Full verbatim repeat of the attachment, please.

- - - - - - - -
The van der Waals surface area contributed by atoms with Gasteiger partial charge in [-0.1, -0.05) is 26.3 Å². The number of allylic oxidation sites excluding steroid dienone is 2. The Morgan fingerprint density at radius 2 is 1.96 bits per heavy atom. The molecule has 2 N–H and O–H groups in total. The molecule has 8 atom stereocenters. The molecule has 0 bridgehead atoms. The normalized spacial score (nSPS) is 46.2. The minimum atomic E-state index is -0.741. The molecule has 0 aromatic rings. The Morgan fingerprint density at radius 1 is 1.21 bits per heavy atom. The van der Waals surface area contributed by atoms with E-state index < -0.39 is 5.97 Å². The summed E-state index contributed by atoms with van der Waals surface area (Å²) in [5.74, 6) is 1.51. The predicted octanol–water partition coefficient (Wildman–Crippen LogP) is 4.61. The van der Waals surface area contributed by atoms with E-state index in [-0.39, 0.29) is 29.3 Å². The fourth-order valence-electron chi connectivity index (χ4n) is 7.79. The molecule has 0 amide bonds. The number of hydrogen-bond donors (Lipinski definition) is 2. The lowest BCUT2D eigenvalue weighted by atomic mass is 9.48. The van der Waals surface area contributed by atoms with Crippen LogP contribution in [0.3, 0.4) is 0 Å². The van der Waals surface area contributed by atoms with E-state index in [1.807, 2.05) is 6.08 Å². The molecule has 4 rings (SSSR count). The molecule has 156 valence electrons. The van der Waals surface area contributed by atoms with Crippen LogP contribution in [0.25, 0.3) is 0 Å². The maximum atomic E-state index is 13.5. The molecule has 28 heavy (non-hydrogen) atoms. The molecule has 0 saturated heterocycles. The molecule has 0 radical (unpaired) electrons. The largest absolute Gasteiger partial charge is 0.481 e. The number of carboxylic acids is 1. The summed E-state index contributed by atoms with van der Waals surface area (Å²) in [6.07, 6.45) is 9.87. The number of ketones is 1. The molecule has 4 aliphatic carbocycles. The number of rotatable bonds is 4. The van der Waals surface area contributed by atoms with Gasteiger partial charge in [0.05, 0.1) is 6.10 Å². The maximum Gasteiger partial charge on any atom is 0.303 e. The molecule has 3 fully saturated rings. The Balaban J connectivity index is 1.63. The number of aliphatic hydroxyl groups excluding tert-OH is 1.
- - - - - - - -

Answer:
The van der Waals surface area contributed by atoms with Gasteiger partial charge in [-0.1, -0.05) is 26.3 Å². The number of allylic oxidation sites excluding steroid dienone is 2. The Morgan fingerprint density at radius 2 is 1.96 bits per heavy atom. The molecule has 2 N–H and O–H groups in total. The molecule has 8 atom stereocenters. The molecule has 0 bridgehead atoms. The normalized spacial score (nSPS) is 46.2. The minimum atomic E-state index is -0.741. The molecule has 0 aromatic rings. The Morgan fingerprint density at radius 1 is 1.21 bits per heavy atom. The van der Waals surface area contributed by atoms with E-state index < -0.39 is 5.97 Å². The summed E-state index contributed by atoms with van der Waals surface area (Å²) in [5.74, 6) is 1.51. The predicted octanol–water partition coefficient (Wildman–Crippen LogP) is 4.61. The van der Waals surface area contributed by atoms with E-state index in [-0.39, 0.29) is 29.3 Å². The fourth-order valence-electron chi connectivity index (χ4n) is 7.79. The molecule has 0 amide bonds. The number of hydrogen-bond donors (Lipinski definition) is 2. The lowest BCUT2D eigenvalue weighted by atomic mass is 9.48. The van der Waals surface area contributed by atoms with Crippen LogP contribution in [0.3, 0.4) is 0 Å². The van der Waals surface area contributed by atoms with E-state index in [1.807, 2.05) is 6.08 Å². The molecule has 4 rings (SSSR count). The molecule has 156 valence electrons. The van der Waals surface area contributed by atoms with Crippen LogP contribution in [0.25, 0.3) is 0 Å². The maximum atomic E-state index is 13.5. The molecule has 28 heavy (non-hydrogen) atoms. The molecule has 0 saturated heterocycles. The molecule has 0 radical (unpaired) electrons. The largest absolute Gasteiger partial charge is 0.481 e. The number of carboxylic acids is 1. The summed E-state index contributed by atoms with van der Waals surface area (Å²) in [6.07, 6.45) is 9.87. The number of ketones is 1. The molecule has 4 aliphatic carbocycles. The number of rotatable bonds is 4. The van der Waals surface area contributed by atoms with Gasteiger partial charge in [0.05, 0.1) is 6.10 Å². The maximum Gasteiger partial charge on any atom is 0.303 e. The molecule has 3 fully saturated rings. The Balaban J connectivity index is 1.63. The number of aliphatic hydroxyl groups excluding tert-OH is 1.